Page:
But think of the children ...
Loveman also said of the Roundtable's proposed benefit cuts: "These don't affect current beneficiaries much, if at all. They have a long time to take effect ..."
Okay, let's modify our hypothetical situation a little: The extremists don't want to confiscate rich people's property. They want to confiscate their kids'' property. If that sounds a little Stalinist to you, that's because it is.
And by "not affecting current beneficiaries much," he means it would affect current beneficiaries – starting next year.
A tune from the Peterson songbook ...
Loveman expanded on the Roundtable's anti-elderly agenda in a Wall Street Journal op-ed. Not coincidentally, that agenda corresponds exactly with that of right-wing billionaire ideologue Pete Peterson, who has funded many such anti-"entitlement" initiatives. They include:
- Raise the Social Security age even more than currently scheduled – presumably from 67 to 70;
- Raise the Medicare eligibility age;
- Partially (or totally) privatize Medicare;
- Implement the "chained CPI," which cuts Social Security benefits by 3 percent and raises taxes on the middle class (but not on Loveman or other members of the Business Roundtable)
Each of these measures would be financially devastating to most Americans.
... and the irresistible song stylings of Faith Hill and Tim McGraw.
We interrupt this presentation for a special announcement: Remember, Gary Loveman runs Caesars.
If you're planning a trip to Las Vegas, may I suggest the Palazzo? Caesars may have Celine Dion, but the Palazzo's got Tim McGraw and Faith Hill – two entertainers for the price of one.
And you won't be subsidizing your own future financial misery.
Loveman's just one member of the gang, of course – Mr. Pink to Jamie Dimon's Mr. White. (I know, I know: Why do I gotta be Mr. Pink?) There's also:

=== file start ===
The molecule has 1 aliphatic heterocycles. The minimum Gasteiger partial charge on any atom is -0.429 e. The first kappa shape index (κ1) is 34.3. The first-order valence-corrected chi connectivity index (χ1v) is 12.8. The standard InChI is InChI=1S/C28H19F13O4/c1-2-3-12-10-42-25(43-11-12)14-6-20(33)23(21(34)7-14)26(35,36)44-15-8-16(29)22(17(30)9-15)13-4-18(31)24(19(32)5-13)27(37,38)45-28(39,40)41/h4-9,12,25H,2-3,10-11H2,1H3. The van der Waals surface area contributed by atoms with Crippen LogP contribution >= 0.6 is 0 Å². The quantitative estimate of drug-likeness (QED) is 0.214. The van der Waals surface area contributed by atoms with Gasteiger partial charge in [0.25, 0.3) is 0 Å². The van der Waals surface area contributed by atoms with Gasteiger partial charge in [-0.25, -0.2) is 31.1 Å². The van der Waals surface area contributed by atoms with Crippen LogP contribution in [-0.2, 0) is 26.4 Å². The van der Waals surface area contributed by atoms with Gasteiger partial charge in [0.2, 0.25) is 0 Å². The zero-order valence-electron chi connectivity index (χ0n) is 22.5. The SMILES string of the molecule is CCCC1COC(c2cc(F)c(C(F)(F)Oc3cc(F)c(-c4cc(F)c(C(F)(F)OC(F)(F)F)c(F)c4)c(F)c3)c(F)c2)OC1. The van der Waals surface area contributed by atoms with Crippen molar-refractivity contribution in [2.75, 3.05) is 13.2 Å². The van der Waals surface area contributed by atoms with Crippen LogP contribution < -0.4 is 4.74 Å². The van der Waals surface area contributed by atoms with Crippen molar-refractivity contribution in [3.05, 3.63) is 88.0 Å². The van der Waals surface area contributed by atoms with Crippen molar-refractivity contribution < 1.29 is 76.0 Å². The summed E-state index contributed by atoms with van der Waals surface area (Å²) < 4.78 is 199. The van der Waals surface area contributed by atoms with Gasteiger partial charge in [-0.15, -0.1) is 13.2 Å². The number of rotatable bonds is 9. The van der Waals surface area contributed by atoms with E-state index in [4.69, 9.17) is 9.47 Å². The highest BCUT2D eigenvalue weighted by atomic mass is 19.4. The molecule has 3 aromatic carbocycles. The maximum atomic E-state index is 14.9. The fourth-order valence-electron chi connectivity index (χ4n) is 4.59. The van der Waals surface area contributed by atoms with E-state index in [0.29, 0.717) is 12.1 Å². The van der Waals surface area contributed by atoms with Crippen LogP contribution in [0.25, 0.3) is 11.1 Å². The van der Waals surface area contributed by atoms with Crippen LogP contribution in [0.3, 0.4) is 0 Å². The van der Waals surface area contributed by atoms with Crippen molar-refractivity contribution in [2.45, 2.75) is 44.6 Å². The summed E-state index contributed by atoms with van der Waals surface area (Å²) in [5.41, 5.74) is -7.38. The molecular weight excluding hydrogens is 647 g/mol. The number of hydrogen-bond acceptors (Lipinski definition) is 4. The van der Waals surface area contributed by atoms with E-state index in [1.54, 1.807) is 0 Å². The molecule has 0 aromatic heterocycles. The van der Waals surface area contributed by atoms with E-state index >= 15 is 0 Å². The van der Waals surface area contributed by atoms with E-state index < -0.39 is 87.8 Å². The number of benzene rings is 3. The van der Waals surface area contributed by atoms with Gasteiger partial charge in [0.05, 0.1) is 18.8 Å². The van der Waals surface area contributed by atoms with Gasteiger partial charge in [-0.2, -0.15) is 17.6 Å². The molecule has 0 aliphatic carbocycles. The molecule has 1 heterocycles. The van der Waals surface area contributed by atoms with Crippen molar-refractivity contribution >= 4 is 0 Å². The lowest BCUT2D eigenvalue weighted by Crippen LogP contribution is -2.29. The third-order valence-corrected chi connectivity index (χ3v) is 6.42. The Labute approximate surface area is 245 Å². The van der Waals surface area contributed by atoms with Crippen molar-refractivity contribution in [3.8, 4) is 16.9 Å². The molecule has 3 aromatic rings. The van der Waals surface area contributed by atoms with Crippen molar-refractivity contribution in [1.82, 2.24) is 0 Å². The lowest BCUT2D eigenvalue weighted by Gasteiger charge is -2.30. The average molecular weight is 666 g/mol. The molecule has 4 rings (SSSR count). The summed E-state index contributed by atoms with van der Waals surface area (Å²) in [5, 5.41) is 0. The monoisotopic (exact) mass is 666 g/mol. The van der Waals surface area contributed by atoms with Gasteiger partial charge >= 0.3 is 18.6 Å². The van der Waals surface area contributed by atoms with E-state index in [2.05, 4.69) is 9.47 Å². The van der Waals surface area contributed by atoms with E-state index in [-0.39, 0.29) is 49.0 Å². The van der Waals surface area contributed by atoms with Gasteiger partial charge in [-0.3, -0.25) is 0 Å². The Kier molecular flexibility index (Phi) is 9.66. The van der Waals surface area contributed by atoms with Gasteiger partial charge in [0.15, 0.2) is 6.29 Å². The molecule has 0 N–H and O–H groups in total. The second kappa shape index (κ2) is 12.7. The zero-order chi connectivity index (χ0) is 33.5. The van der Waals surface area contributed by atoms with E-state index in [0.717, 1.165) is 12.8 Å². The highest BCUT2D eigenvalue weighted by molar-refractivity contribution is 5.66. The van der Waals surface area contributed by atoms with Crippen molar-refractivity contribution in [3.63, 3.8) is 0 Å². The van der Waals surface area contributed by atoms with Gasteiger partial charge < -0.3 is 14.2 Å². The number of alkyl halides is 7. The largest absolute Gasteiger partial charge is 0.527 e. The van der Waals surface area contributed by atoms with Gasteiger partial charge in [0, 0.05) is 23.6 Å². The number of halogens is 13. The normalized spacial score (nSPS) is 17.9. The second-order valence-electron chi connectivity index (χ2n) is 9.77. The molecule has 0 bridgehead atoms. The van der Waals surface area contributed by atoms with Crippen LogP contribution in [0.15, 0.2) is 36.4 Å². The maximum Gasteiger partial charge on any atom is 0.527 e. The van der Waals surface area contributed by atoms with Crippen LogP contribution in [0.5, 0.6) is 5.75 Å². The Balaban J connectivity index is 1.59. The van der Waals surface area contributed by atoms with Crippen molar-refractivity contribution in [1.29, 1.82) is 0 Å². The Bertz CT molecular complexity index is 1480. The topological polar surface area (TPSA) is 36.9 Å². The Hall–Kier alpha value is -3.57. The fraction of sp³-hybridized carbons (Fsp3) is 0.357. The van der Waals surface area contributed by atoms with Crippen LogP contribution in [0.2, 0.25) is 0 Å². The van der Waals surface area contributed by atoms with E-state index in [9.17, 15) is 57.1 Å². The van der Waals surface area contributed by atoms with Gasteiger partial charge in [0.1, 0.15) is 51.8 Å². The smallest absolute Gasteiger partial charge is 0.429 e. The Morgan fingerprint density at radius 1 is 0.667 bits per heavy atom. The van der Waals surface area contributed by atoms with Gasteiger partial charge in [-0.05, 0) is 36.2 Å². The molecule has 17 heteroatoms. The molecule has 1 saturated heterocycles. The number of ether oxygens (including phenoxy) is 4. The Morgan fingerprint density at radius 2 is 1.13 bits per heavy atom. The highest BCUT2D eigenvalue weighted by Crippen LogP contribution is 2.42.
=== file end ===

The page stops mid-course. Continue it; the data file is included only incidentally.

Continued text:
Dimon: Under his leadership JPMorgan Chase has repeatedly violated the law, paying billions in fines; lost billions in the London Whale catastrophe from a unit under his direct supervision; been sanctioned for laundering drug money; has been fined for bribery, and ... well, Dimon deserves an article of his own.
Jim McInerney: He runs Boeing, a major defense contractor. Ever wonder why these "pragmatists" don't recommend cuts to defense spending, since it's one-fifth of our government budget?
David Cote: His company's Honeywll, another major defense contractor (and leading advocate of Social Security and Medicare cuts).
Jeff Immelt: He leads serial corporate criminal GE.
The Roundtable has more such "leaders," but you get the idea.
A rap sheet as long as your arm.
The Business Roundtable was founded specifically to win political favors from the largest and most ruthless companies in America, often at the expense of smaller business, and its accomplishments read like a rap sheet: it defeated an anti-trust bill in 1975, help kill a labor rights bill and a consumer protection agency in 1977, lobbied successfully for lower corporate taxes in 1985, blocked meaningful shareholder reform in 1986 (which is why these CEOs make so much more than they're worth), and lobbied for NAFTA.
The lost jobs and lost wages the Roundtable help create have devastated the middle class – and increased the deficit.
Seniors are the kulaks of the CEO revolution.
If the CEOs of the Business Roundtable are corporate America's Stalinists, to them the elderly are kulaks, those peasants who saved enough to buy a farm – and whose existence became an ideological offense. When working Americans approach retirement age, they see them as Enemies of the People.
The CEOs of the Business Roundtable claim the government can't afford to redeem its Medicare and Social Security pledges. The government owes more than a trillion dollars to banks and mutual funds, and much of that debt is held by people like the CEOs of the Business Roundtable.
If they don't think the U.S. can afford to keep its commitments anymore – if they want a United States of America that welshes on its debts – that would be a good place to start. But for the wealthy, pampered, and narcissistic CEOs of the Business Roundtable, sacrifice is always for someone else. They have luxurious lives to maintain – and a revolution to lead.